A blurb on the menu describes the design as “1920s Bauhaus style” combined with “Berlin’s new gallery and bar culture”. I wouldn’t immediately associate the interior with Bauhaus, known for its modernist flair and geometric shapes, but this description works for the owl and certainly for the wallpaper.

The allusion to Berlin is also apropos, as the decor in the main room combines a gritty, unfinished feel with a touch of elegance; raw MDF is juxtaposed with ornate moulding that was probably part of the original architecture. It creates an interesting lounge area that also doubles as a gallery space.

As for the food, the tapas, which range between 45-55 kronor, stole the show. The ajo blanco (asparagus soup) was definitely worth writing home about, but even so, it wasn’t the best thing on the menu. When I sampled the bacon-wrapped dates, my boyfriend mumbled rather grumpily: “You look like you just had an orgasm, and I didn’t have anything to do with it”. (I don’t think anything more needs to be said about that).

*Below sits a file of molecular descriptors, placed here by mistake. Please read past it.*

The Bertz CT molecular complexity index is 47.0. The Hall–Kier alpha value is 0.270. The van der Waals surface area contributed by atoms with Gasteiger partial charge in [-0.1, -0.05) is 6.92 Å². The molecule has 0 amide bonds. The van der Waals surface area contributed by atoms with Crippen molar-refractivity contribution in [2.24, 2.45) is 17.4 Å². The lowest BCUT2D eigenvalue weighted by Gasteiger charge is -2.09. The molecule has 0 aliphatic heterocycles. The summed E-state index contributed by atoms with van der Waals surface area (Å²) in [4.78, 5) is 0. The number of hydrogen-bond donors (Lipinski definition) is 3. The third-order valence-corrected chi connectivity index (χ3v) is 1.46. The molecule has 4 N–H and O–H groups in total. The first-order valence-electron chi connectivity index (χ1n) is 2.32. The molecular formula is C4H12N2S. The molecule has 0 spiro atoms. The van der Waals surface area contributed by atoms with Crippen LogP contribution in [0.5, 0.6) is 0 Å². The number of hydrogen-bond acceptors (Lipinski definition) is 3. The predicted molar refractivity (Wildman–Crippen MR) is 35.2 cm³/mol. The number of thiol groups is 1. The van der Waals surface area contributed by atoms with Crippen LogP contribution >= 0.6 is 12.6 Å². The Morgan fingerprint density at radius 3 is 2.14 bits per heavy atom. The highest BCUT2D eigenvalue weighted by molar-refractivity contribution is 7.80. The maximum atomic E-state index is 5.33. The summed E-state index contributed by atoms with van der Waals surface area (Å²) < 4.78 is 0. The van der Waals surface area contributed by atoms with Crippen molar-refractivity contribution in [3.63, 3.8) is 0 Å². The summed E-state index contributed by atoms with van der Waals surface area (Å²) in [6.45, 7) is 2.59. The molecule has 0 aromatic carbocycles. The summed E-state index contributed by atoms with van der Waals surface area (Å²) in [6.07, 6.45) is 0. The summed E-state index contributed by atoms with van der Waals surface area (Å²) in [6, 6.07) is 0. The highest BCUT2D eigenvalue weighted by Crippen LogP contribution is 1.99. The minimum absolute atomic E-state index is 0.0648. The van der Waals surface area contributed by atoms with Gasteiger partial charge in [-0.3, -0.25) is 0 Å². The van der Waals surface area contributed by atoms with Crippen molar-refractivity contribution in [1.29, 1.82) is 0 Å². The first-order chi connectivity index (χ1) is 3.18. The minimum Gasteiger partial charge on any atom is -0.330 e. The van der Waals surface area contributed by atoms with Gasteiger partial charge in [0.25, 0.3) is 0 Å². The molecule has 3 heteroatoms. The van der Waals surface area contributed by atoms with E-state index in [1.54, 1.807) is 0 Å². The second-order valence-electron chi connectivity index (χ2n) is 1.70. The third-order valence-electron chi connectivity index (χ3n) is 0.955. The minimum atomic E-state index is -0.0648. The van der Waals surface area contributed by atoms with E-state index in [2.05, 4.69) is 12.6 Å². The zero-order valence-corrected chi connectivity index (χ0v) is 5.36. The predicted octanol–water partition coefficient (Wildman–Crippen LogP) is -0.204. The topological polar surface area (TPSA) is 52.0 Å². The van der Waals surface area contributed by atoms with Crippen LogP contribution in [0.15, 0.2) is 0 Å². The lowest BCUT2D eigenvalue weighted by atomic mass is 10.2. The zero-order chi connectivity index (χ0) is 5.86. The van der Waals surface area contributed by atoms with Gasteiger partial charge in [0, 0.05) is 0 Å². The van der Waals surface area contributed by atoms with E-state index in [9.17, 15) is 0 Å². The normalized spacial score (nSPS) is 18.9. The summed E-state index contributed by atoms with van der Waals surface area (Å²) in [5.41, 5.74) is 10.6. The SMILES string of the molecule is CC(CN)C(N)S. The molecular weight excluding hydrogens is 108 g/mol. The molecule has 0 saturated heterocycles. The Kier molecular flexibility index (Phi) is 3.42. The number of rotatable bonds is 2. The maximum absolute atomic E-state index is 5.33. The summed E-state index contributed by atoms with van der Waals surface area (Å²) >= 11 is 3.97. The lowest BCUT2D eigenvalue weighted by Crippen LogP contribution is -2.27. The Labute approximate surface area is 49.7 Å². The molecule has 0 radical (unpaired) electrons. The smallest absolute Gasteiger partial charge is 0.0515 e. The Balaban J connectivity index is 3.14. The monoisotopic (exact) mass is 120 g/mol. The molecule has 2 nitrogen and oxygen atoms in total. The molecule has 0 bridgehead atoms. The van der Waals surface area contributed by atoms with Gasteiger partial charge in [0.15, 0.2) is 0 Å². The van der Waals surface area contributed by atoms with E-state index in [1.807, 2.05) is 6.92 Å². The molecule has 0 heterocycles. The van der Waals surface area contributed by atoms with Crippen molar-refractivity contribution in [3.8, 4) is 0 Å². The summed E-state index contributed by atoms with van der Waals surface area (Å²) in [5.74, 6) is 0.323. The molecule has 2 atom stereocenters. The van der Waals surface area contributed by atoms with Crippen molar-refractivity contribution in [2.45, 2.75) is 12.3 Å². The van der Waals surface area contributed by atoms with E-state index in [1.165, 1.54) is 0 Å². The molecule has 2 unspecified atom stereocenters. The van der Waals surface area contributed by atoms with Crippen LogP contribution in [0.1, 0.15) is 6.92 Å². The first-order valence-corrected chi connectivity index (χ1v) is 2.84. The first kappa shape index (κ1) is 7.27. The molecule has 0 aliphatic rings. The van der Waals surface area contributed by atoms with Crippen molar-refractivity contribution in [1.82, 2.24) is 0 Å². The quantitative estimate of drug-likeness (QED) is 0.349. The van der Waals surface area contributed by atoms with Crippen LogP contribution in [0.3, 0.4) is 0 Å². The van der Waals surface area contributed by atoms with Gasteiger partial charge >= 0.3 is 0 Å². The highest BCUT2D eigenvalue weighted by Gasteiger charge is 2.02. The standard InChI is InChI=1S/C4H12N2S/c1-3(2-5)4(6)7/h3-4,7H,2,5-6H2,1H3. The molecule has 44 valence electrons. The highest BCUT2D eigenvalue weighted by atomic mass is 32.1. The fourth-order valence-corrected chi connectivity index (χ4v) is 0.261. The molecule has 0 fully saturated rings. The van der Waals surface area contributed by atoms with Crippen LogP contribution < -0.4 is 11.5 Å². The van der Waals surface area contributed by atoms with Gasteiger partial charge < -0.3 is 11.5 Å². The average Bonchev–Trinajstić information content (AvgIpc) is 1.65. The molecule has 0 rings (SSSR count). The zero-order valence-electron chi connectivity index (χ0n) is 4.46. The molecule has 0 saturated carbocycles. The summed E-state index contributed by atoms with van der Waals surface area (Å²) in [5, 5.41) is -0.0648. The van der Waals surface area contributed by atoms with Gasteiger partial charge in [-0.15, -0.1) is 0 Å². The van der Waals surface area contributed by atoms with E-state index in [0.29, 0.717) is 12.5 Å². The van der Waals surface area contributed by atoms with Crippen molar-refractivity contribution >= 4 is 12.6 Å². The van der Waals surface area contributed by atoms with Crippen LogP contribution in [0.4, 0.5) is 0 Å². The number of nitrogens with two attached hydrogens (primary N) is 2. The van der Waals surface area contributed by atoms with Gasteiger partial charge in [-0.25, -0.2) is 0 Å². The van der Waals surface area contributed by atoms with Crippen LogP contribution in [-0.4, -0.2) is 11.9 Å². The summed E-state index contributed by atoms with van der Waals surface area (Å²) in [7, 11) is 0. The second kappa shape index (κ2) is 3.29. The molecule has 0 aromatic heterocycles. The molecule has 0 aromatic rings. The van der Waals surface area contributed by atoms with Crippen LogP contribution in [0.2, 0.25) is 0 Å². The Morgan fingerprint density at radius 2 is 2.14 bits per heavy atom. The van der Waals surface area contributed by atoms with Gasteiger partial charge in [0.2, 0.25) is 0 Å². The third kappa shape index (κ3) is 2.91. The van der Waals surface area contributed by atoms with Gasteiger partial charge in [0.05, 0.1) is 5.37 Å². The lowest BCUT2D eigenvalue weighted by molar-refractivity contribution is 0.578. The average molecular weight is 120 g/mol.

Having had our appetites fully satisfied by the orgasmic dates, we opted to skip the main courses, which were a bit pricey at around 250 kronor per person. Here you can expect fusion fare, including butter fried jumbo pollock, roasted duck breast coq au vin, and beef angus.

Our only real complaint was the service. The staff were friendly but forgetful — it took 30 minutes for our server to bring bread, and only then after we reminded her twice, by which time the asparagus soup was cold. (It’s a good thing I was preoccupied by my dates).